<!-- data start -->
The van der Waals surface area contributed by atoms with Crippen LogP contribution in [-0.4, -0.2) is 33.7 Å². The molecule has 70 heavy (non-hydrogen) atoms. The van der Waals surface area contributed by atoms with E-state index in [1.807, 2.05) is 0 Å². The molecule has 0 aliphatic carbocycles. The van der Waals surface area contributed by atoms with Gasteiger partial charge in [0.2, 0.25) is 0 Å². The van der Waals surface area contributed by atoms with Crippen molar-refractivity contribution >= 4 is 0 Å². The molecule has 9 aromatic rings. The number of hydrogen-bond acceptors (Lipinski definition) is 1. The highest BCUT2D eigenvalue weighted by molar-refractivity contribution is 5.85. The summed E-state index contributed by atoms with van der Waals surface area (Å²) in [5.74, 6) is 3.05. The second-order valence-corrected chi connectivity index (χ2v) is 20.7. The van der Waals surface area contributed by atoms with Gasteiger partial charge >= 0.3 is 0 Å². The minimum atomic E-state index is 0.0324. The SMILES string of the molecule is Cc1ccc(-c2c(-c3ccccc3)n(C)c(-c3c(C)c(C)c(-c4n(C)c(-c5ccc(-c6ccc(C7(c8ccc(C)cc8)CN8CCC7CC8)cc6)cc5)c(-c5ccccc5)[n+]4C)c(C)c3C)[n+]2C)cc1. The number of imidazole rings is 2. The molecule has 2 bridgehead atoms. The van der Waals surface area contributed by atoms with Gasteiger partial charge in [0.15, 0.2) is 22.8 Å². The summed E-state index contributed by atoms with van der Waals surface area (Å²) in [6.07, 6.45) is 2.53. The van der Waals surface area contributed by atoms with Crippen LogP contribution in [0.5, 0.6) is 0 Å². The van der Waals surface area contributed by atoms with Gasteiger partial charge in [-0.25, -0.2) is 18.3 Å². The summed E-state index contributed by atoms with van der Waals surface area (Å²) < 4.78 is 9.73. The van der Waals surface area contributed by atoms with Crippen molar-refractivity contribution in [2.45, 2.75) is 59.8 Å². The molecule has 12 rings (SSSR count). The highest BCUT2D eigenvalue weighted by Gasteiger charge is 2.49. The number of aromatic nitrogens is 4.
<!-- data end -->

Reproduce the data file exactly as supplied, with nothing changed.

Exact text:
The van der Waals surface area contributed by atoms with Crippen LogP contribution in [-0.4, -0.2) is 33.7 Å². The molecule has 70 heavy (non-hydrogen) atoms. The van der Waals surface area contributed by atoms with E-state index in [1.807, 2.05) is 0 Å². The molecule has 0 aliphatic carbocycles. The van der Waals surface area contributed by atoms with Gasteiger partial charge in [0.2, 0.25) is 0 Å². The van der Waals surface area contributed by atoms with Crippen molar-refractivity contribution >= 4 is 0 Å². The molecule has 9 aromatic rings. The number of hydrogen-bond acceptors (Lipinski definition) is 1. The highest BCUT2D eigenvalue weighted by molar-refractivity contribution is 5.85. The summed E-state index contributed by atoms with van der Waals surface area (Å²) in [5.74, 6) is 3.05. The second-order valence-corrected chi connectivity index (χ2v) is 20.7. The van der Waals surface area contributed by atoms with Gasteiger partial charge >= 0.3 is 0 Å². The minimum atomic E-state index is 0.0324. The SMILES string of the molecule is Cc1ccc(-c2c(-c3ccccc3)n(C)c(-c3c(C)c(C)c(-c4n(C)c(-c5ccc(-c6ccc(C7(c8ccc(C)cc8)CN8CCC7CC8)cc6)cc5)c(-c5ccccc5)[n+]4C)c(C)c3C)[n+]2C)cc1. The number of imidazole rings is 2. The molecule has 2 bridgehead atoms. The van der Waals surface area contributed by atoms with Gasteiger partial charge in [0.15, 0.2) is 22.8 Å². The summed E-state index contributed by atoms with van der Waals surface area (Å²) in [6.07, 6.45) is 2.53. The van der Waals surface area contributed by atoms with Crippen LogP contribution in [0.5, 0.6) is 0 Å². The van der Waals surface area contributed by atoms with Gasteiger partial charge in [-0.25, -0.2) is 18.3 Å². The summed E-state index contributed by atoms with van der Waals surface area (Å²) < 4.78 is 9.73. The van der Waals surface area contributed by atoms with Crippen molar-refractivity contribution in [2.45, 2.75) is 59.8 Å². The molecule has 12 rings (SSSR count). The highest BCUT2D eigenvalue weighted by Gasteiger charge is 2.49. The number of aromatic nitrogens is 4.